Resource Capacity - When setting up resources we have the ability within Epicor to define its capacity typically by the calendar, specifying the number of operational hours in a day and working days in a week in which the resource is available. Consider however that a machine can be available 24/7 but unless you always have an operator to run it you will always be bound by the operator as being one of your primary constraints. Additionally we can specify a daily or concurrent capacity whereby the unit of measure is anything you want it to be. An example of a daily capacity could be where a machine could not exceed a stated level of emissions in a single day. In the example of required power being a scheduled resource, this would suit a setting of a concurrent capacity in kW’s; this would allow multiple operations to be scheduled against a single resource until the stated concurrent capacity is reached but not exceeded.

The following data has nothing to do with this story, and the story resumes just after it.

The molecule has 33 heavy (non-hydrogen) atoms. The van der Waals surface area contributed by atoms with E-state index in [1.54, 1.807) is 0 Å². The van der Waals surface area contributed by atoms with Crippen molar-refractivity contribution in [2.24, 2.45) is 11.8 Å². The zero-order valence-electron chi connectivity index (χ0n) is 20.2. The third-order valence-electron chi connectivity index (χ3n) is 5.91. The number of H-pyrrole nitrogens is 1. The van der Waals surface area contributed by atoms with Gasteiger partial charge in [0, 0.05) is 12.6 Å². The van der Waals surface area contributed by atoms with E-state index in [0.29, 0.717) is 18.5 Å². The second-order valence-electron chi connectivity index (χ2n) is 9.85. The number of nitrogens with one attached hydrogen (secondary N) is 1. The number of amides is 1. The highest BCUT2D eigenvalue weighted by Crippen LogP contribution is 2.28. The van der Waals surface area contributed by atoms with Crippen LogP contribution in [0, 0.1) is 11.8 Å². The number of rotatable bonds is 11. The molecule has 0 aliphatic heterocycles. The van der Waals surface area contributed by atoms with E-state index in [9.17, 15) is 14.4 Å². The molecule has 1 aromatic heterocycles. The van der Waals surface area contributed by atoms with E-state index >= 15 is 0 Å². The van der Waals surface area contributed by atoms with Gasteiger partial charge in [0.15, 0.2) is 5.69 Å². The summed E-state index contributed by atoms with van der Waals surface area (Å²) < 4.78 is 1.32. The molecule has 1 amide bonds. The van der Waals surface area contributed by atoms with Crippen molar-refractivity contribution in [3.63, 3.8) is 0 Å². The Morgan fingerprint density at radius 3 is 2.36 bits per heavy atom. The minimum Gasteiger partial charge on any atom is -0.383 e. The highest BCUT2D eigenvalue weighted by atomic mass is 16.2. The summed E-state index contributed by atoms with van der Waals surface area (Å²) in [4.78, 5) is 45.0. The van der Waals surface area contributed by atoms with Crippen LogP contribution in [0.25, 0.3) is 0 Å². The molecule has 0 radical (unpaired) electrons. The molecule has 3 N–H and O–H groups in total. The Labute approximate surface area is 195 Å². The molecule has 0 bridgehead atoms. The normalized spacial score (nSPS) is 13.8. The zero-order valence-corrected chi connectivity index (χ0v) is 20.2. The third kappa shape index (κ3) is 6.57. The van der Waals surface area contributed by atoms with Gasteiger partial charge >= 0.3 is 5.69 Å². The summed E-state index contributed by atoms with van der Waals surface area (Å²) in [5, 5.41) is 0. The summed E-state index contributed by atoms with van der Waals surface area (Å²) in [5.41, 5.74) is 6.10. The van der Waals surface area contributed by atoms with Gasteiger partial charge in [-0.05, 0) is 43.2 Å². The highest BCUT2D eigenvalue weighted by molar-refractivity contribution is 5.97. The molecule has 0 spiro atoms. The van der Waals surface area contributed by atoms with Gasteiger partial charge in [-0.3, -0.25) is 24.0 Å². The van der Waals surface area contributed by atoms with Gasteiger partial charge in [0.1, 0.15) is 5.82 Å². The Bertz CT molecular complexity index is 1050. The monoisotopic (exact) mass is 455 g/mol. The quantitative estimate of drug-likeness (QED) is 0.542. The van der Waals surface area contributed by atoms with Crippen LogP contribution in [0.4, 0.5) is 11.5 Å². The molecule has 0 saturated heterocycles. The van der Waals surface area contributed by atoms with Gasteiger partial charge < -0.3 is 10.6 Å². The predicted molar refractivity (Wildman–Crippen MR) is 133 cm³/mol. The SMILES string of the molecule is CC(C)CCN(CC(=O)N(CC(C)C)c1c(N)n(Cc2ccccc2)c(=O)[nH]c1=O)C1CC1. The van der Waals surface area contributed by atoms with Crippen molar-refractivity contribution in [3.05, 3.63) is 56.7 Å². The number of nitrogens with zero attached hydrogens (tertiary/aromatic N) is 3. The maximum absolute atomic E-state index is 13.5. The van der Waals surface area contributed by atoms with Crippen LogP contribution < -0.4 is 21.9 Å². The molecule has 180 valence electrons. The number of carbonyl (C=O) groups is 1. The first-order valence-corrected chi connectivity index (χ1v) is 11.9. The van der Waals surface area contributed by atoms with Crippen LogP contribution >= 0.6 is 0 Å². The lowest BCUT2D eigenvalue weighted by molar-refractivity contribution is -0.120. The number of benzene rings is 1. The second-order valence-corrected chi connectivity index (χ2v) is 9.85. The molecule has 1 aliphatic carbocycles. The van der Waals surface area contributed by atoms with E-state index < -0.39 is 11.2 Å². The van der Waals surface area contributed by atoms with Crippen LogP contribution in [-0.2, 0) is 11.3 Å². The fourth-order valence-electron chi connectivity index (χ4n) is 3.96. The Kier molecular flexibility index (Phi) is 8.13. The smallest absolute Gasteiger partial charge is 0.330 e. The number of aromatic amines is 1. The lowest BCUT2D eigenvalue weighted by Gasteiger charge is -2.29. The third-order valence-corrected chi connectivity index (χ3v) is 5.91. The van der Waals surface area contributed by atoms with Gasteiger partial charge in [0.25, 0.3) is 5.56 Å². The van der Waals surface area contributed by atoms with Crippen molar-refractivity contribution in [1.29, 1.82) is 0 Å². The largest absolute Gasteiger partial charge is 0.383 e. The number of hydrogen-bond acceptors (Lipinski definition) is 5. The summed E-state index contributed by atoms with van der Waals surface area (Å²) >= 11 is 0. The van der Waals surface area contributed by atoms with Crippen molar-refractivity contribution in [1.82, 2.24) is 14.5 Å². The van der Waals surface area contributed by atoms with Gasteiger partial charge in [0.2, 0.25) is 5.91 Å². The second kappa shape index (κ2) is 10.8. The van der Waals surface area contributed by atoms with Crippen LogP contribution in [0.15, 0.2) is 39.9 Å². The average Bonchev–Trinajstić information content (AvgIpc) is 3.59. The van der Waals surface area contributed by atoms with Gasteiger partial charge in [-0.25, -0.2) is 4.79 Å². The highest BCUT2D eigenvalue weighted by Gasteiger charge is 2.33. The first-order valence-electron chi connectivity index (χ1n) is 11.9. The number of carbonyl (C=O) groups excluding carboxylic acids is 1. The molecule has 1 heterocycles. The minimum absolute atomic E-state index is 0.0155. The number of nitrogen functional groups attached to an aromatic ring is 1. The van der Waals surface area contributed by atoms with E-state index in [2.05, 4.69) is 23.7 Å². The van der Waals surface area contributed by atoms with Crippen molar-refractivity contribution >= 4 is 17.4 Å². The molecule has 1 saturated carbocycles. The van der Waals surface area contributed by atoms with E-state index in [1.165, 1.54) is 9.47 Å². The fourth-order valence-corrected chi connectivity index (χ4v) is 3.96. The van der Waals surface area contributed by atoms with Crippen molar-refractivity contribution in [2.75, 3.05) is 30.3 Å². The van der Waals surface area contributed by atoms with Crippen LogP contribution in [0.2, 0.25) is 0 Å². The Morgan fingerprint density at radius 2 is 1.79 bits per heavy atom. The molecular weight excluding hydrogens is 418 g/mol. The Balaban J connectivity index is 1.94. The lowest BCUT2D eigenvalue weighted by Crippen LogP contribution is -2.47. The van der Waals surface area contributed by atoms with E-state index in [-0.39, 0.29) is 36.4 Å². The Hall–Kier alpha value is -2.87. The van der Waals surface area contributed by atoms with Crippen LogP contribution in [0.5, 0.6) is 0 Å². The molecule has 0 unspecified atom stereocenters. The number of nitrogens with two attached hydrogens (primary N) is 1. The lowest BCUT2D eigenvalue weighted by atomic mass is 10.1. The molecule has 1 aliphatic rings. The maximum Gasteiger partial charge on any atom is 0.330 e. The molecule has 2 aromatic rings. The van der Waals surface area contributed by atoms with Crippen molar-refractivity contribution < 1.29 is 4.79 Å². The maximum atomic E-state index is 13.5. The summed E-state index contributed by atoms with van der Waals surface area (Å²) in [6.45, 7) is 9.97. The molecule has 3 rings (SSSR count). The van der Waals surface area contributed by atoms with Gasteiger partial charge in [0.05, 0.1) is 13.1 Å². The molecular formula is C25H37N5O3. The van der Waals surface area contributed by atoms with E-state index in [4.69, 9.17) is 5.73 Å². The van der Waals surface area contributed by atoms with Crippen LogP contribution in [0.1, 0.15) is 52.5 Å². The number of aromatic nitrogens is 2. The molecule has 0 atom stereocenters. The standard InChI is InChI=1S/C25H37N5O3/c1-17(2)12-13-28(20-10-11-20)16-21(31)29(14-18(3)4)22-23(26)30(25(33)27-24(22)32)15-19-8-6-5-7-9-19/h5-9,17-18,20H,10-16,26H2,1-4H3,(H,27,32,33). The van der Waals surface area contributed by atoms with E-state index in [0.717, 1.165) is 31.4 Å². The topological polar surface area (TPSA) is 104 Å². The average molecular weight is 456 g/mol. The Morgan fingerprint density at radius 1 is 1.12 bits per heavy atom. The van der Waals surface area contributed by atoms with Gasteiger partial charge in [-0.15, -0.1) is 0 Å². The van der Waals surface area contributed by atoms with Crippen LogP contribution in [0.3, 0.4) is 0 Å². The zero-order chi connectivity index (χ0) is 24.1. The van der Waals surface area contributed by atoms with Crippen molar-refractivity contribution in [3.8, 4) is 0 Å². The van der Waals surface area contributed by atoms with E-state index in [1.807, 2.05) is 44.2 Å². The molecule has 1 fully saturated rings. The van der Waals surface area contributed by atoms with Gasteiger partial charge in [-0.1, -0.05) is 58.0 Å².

Finite or Infinite Capacity - Although capacity for a resource will be defined you are not necessarily fixed by this constraint when running APS as you can still set resources to have an infinite or finite capacity. If setting a resource to be infinitely scheduled then there is potential for the scheduled load to exceed the available time. There is nothing wrong with running your scheduling this way as you still have the ability to measure by how much your available resource capacity has been exceeded by the demand for which you can act accordingly. Conversely if your resource is finite then the APS scheduler will never exceed the capacity, again there is nothing wrong with this method but I would advise against it in the early days of running APS until such time you have passed through the GIGO phase. After this phase you would typically end up with a mixture of infinite and finite resources where the bottle necks in your production would generally be set to finite.